Microsoft KB Archive/254649
Article ID: 254649
Article Last Modified on 10/11/2007
- Microsoft Windows Server 2003, Standard x64 Edition
- Microsoft Windows Server 2003, Datacenter x64 Edition
- Microsoft Windows Server 2003, Enterprise x64 Edition
- Microsoft Windows Server 2003, Datacenter Edition for Itanium-Based Systems
- Microsoft Windows Server 2003, Enterprise Edition for Itanium-based Systems
- Microsoft Windows Server 2003, Standard Edition (32-bit x86)
- Microsoft Windows Server 2003, Datacenter Edition (32-bit x86)
- Microsoft Windows Server 2003, Enterprise Edition
- Microsoft Windows Server 2003, Web Edition
- Microsoft Windows XP Professional x64 Edition
- Microsoft Windows XP for Itanium-based Systems Version 2003
- Microsoft Windows XP Professional 64-Bit Edition (Itanium)
- Microsoft Windows XP Professional
- Microsoft Windows XP Home Edition
- Microsoft Windows XP Media Center Edition 2002
- Microsoft Windows XP Tablet PC Edition
- Microsoft Windows 2000 Server
- Microsoft Windows 2000 Advanced Server
- Microsoft Windows 2000 Professional Edition
- Microsoft Windows 2000 Datacenter Server
This article was previously published under Q254649
You can configure Microsoft Windows Server 2003, Microsoft Windows XP, and Microsoft Windows 2000 to write debugging information to three different file formats (also known as memory dump files) when your computer stops unexpectedly as a result of a Stop error (also known as a "blue screen," system crash, or bug check). You can also configure Windows not to write debugging information to a memory dump file. Windows can generate any one of the following three memory dump file types:
- Complete memory dump
- Kernel memory dump
- Small memory dump (64 KB)
Complete memory dump
A complete memory dump records all the contents of system memory when your computer stops unexpectedly. If you select the Complete memory dump option, you must have a paging file on the boot volume that is sufficient to hold all the physical RAM plus 1 megabyte (MB). By default, the complete memory dump file is written to the %SystemRoot%\Memory.dmp file.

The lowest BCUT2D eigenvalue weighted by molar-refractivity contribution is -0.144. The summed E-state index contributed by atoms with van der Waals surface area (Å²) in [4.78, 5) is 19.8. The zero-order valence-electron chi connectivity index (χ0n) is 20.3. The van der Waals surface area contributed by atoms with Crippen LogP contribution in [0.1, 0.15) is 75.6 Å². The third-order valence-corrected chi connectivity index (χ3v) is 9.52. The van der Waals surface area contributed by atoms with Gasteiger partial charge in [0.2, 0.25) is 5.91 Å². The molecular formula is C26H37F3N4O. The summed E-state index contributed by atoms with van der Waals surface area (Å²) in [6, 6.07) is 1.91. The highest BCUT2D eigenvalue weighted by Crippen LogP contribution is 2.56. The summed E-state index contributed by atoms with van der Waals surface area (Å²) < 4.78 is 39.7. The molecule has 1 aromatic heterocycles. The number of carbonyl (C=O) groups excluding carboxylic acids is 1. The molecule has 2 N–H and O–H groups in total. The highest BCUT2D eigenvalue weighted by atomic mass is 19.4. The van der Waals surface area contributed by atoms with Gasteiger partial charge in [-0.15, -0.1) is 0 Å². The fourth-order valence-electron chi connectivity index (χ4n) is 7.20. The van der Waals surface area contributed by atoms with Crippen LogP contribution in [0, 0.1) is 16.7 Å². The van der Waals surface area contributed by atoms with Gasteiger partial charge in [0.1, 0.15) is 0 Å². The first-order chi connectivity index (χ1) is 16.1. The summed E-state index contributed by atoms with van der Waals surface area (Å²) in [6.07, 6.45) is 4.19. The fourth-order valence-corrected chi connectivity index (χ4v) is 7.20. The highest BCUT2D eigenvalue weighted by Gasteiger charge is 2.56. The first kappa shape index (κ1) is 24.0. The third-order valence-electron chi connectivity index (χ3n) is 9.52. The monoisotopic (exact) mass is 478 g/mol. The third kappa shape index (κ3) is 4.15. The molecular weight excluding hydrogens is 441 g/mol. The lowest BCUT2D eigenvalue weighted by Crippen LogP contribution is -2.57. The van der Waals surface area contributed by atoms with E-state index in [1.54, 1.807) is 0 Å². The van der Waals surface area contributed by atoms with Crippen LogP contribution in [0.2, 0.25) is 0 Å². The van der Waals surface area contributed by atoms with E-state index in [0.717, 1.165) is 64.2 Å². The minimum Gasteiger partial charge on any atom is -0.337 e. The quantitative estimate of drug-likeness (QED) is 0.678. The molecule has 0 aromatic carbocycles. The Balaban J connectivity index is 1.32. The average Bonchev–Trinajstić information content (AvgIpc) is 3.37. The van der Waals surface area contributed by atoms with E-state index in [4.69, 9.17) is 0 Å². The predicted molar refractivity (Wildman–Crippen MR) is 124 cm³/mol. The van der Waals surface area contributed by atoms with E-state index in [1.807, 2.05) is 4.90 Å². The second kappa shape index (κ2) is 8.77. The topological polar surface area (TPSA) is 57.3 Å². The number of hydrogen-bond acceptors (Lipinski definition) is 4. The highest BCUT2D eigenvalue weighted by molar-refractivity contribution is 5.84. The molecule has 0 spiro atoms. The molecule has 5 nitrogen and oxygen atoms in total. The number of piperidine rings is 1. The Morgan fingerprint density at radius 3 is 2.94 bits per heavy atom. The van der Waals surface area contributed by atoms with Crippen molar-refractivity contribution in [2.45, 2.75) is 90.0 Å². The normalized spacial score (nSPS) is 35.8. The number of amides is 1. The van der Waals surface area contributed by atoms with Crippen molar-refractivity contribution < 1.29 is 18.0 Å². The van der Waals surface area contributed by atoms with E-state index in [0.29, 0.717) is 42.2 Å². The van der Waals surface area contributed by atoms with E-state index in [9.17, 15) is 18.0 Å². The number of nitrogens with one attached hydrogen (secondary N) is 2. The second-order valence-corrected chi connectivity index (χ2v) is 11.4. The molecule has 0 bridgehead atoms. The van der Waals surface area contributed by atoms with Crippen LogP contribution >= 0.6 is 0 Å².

If a second problem occurs and another complete memory dump (or kernel memory dump) file is created, the previous file is overwritten.
Note The Complete memory dump option is not available on computers that are running a 32-bit operating system and that have 2 gigabytes (GB) or more of RAM. For more information, click the following article number to view the article in the Microsoft Knowledge Base:
274598 Complete memory dumps are not available on computers that have 2 or more gigabytes of RAM
Kernel memory dump
A kernel memory dump records only the kernel memory. This speeds up the process of recording information in a log when your computer stops unexpectedly. Depending on the RAM in your computer, you must have between 150MB and up to 2GB of pagefile space available based on server load and the amount of physical RAM available for page file space on the boot volume.
This dump file does not include unallocated memory or any memory that is allocated to User-mode programs. It includes only memory that is allocated to the kernel and hardware abstraction level (HAL) in Windows 2000 and later, and memory allocated to Kernel-mode drivers and other Kernel-mode programs. For most purposes, this dump file is the most useful. It is significantly smaller than the complete memory dump file, but it omits only those parts of memory that are unlikely to have been involved in the problem. By default, the kernel memory dump file is written to the %SystemRoot%\Memory.dmp file.
If a second problem occurs and another kernel memory dump file (or a complete memory dump file) is created, the previous file is overwritten.
Small memory dump
A small memory dump records the smallest set of useful information that may help identify why your computer stopped unexpectedly. This option requires a paging file of at least 2 MB on the boot volume and specifies that Windows 2000 and later create a new file every time your computer stops unexpectedly. A history of these files is stored in a folder.
This dump file type includes the following information:
- The Stop message and its parameters and other data
- A list of loaded drivers
- The processor context (PRCB) for the processor that stopped
- The process information and kernel context (EPROCESS) for the process that stopped
- The process information and kernel context (ETHREAD) for the thread that stopped
- The Kernel-mode call stack for the thread that stopped
This kind of dump file can be useful when space is limited. However, because of the limited information included, errors that were not directly caused by the thread that was running at the time of the problem may not be discovered by an analysis of this file.